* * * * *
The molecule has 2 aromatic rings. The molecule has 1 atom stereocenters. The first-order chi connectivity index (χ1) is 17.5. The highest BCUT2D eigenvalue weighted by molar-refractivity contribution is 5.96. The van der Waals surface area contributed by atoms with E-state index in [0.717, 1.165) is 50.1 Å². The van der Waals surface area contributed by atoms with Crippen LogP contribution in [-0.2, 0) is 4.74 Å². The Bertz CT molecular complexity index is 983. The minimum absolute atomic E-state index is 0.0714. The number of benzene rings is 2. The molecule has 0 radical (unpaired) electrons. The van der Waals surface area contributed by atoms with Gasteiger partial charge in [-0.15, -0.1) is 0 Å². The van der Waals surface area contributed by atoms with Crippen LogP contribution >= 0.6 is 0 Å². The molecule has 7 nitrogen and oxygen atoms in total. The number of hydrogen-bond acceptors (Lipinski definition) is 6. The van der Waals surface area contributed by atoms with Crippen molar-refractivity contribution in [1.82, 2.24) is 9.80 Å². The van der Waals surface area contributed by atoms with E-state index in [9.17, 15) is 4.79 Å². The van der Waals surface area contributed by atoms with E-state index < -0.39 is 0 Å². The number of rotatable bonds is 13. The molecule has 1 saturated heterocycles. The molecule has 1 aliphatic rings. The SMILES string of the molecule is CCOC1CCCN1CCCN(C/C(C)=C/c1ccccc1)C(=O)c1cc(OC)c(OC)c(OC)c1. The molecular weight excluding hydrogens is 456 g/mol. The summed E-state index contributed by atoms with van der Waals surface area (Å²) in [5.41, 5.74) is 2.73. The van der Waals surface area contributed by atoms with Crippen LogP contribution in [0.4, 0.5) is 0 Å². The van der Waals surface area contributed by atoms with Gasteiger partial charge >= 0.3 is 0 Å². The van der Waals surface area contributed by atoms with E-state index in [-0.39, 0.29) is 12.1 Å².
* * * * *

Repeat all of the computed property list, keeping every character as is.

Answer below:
The molecule has 2 aromatic rings. The molecule has 1 atom stereocenters. The first-order chi connectivity index (χ1) is 17.5. The highest BCUT2D eigenvalue weighted by molar-refractivity contribution is 5.96. The van der Waals surface area contributed by atoms with E-state index in [0.717, 1.165) is 50.1 Å². The van der Waals surface area contributed by atoms with Crippen LogP contribution in [-0.2, 0) is 4.74 Å². The Bertz CT molecular complexity index is 983. The minimum absolute atomic E-state index is 0.0714. The number of benzene rings is 2. The molecule has 0 radical (unpaired) electrons. The van der Waals surface area contributed by atoms with Gasteiger partial charge in [-0.15, -0.1) is 0 Å². The van der Waals surface area contributed by atoms with Crippen LogP contribution >= 0.6 is 0 Å². The molecule has 7 nitrogen and oxygen atoms in total. The number of hydrogen-bond acceptors (Lipinski definition) is 6. The van der Waals surface area contributed by atoms with Crippen molar-refractivity contribution in [1.82, 2.24) is 9.80 Å². The van der Waals surface area contributed by atoms with E-state index in [9.17, 15) is 4.79 Å². The van der Waals surface area contributed by atoms with E-state index < -0.39 is 0 Å². The number of rotatable bonds is 13. The molecule has 1 saturated heterocycles. The molecule has 1 aliphatic rings. The SMILES string of the molecule is CCOC1CCCN1CCCN(C/C(C)=C/c1ccccc1)C(=O)c1cc(OC)c(OC)c(OC)c1. The molecular weight excluding hydrogens is 456 g/mol. The summed E-state index contributed by atoms with van der Waals surface area (Å²) in [5.41, 5.74) is 2.73. The van der Waals surface area contributed by atoms with Crippen LogP contribution in [0.4, 0.5) is 0 Å². The van der Waals surface area contributed by atoms with Gasteiger partial charge >= 0.3 is 0 Å². The van der Waals surface area contributed by atoms with E-state index in [-0.39, 0.29) is 12.1 Å².